What kind of soil ?
there are large rocks around but it’s a loamy soil.

How many tree, how big, what kind?    
Many, many trees (200-300 or more) mostly firs, about 30-40 feet high

....I am assuming someone else will be cutting the trees?
I can cut most of them, the diameter of the trunks aren’t more than 15-20 inches, it’s just they are very densely packed in

 How far is the equipment operator going to have to travel to get to your place?  Likely about 2km away there are a few companies close by. The land is right next to a paved road so it’s readily accessible

Will you be doing any of the work yourself? I’m planning on cutting some trees but more for opening the land for planting other trees, I may leave the trees where we want the driveway to go as it may be easier to remove them by pushing them over with a bulldozer.

 
Douglas Alpenstock
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Posts: 1117
Location: Canadian Prairies - Zone 3b
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"How many tree, how big, what kind?    
Many, many trees (200-300 or more) mostly firs, about 30-40 feet high"



Any chance you could do a deal with a local forestry company or sawmill and get this done for free?
 
John F Dean
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Much depends on local customs and prices. But I am optimistic.   It looks like an easy job to punch in the driveway. You will  need a fair amount of gravel. Normally, start with larger pieces. As that packs in, move to smaller pieces.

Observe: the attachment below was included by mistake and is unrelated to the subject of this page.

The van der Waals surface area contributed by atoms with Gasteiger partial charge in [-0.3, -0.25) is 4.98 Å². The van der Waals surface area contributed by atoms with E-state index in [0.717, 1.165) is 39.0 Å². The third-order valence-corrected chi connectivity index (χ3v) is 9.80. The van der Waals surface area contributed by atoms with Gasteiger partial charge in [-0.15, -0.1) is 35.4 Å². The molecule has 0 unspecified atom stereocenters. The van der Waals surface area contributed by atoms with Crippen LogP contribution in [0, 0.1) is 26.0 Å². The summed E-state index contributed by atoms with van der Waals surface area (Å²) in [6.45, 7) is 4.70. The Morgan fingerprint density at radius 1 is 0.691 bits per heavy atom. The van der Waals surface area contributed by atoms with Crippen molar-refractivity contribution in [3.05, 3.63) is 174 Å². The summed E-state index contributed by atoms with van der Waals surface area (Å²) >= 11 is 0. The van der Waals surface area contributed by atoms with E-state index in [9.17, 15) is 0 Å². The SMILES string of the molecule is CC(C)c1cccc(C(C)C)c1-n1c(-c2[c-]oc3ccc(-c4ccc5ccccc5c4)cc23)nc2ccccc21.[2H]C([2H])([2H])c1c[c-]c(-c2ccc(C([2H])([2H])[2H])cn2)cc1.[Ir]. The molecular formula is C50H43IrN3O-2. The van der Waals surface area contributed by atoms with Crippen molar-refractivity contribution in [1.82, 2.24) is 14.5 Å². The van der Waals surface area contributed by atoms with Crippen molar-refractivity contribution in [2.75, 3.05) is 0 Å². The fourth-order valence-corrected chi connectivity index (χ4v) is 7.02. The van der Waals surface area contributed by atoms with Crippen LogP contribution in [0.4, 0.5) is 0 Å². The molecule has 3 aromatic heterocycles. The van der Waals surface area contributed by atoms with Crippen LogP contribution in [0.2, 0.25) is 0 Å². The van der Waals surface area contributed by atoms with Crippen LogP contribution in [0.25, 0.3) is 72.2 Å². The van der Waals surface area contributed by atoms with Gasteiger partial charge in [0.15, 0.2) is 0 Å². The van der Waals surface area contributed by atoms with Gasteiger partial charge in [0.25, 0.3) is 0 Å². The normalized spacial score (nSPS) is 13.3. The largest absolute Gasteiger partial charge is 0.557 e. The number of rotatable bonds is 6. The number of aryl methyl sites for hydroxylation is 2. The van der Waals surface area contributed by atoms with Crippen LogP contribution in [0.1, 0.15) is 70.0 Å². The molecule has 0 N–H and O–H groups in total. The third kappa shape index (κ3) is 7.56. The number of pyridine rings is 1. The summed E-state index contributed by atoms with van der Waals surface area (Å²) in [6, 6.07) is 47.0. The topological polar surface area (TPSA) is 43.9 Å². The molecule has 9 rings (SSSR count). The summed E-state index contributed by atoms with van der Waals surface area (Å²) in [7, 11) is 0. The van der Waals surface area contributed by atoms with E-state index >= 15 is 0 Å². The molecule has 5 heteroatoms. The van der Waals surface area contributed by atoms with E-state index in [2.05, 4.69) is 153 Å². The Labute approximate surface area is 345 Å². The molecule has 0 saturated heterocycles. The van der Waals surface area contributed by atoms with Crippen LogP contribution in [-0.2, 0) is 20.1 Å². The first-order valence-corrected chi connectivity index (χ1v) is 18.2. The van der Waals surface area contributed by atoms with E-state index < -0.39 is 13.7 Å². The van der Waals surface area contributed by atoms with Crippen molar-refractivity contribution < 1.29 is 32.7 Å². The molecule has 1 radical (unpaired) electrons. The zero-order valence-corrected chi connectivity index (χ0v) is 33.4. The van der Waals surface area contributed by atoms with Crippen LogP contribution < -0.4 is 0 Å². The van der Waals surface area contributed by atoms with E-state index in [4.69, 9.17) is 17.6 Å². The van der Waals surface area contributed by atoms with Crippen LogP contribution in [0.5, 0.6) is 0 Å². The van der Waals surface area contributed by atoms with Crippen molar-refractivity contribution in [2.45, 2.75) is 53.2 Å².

Donald Smith
Posts: 30
Location: Quebec, Canada zone 4a
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Any chance you could do a deal with a local forestry company or sawmill and get this done for free?

We were wondering about that actually, I wouldn’t mind at all, we can sell the wood in the area needed to be cleared.
We are only allowed to clear one acre, according to the towns by laws but that still a lot of wood.
My only concern is if the laws here allow it. Quebec has so many laws and rules it’s ridiculous sometimes.
 
Douglas Alpenstock
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Another thought:

Depending on your subsoil, a driveway can soak up a tremendous amount of gravel before it stabilizes. I'm not sure what gravel costs in your area, but around here it's become quite expensive.

A trick used in industry is to lay down geotextile (essentially super mondo landscape fabric) on the subsoil and put gravel on top. This keeps it from sinking down to the centre of the Earth.
 
Trace Oswald
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Location: 4b
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Douglas Alpenstock wrote:Another thought: